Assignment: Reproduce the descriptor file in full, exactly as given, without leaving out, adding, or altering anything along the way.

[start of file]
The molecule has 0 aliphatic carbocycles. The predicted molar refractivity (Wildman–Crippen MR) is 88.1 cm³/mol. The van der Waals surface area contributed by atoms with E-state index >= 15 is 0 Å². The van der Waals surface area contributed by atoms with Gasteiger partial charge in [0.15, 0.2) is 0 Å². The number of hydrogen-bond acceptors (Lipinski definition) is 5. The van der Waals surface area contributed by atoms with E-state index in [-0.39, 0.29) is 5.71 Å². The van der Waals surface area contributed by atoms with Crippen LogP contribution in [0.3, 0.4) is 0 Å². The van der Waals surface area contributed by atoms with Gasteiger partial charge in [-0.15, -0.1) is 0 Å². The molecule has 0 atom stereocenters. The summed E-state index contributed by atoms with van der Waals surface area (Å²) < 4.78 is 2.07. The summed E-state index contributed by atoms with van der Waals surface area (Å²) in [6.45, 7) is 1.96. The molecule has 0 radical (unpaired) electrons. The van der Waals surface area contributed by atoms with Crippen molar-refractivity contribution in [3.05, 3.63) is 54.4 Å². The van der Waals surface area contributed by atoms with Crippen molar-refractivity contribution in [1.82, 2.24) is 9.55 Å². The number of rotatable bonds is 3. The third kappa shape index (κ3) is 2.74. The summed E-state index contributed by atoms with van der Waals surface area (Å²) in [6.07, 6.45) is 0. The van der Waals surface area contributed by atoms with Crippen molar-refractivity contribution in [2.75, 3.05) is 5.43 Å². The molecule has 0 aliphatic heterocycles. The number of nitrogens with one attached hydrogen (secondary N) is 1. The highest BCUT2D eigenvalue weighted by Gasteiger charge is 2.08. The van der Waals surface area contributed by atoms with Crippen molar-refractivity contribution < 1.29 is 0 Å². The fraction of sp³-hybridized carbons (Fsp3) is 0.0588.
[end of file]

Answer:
The molecule has 0 aliphatic carbocycles. The predicted molar refractivity (Wildman–Crippen MR) is 88.1 cm³/mol. The van der Waals surface area contributed by atoms with E-state index >= 15 is 0 Å². The van der Waals surface area contributed by atoms with Gasteiger partial charge in [0.15, 0.2) is 0 Å². The number of hydrogen-bond acceptors (Lipinski definition) is 5. The van der Waals surface area contributed by atoms with E-state index in [-0.39, 0.29) is 5.71 Å². The van der Waals surface area contributed by atoms with Crippen LogP contribution in [0.3, 0.4) is 0 Å². The van der Waals surface area contributed by atoms with Gasteiger partial charge in [-0.15, -0.1) is 0 Å². The molecule has 0 atom stereocenters. The summed E-state index contributed by atoms with van der Waals surface area (Å²) < 4.78 is 2.07. The summed E-state index contributed by atoms with van der Waals surface area (Å²) in [6.45, 7) is 1.96. The molecule has 0 radical (unpaired) electrons. The van der Waals surface area contributed by atoms with Crippen molar-refractivity contribution in [3.05, 3.63) is 54.4 Å². The van der Waals surface area contributed by atoms with Crippen molar-refractivity contribution in [1.82, 2.24) is 9.55 Å². The number of rotatable bonds is 3. The third kappa shape index (κ3) is 2.74. The summed E-state index contributed by atoms with van der Waals surface area (Å²) in [6.07, 6.45) is 0. The van der Waals surface area contributed by atoms with Crippen molar-refractivity contribution in [2.75, 3.05) is 5.43 Å². The molecule has 0 aliphatic heterocycles. The number of nitrogens with one attached hydrogen (secondary N) is 1. The highest BCUT2D eigenvalue weighted by Gasteiger charge is 2.08. The van der Waals surface area contributed by atoms with Crippen molar-refractivity contribution < 1.29 is 0 Å². The fraction of sp³-hybridized carbons (Fsp3) is 0.0588.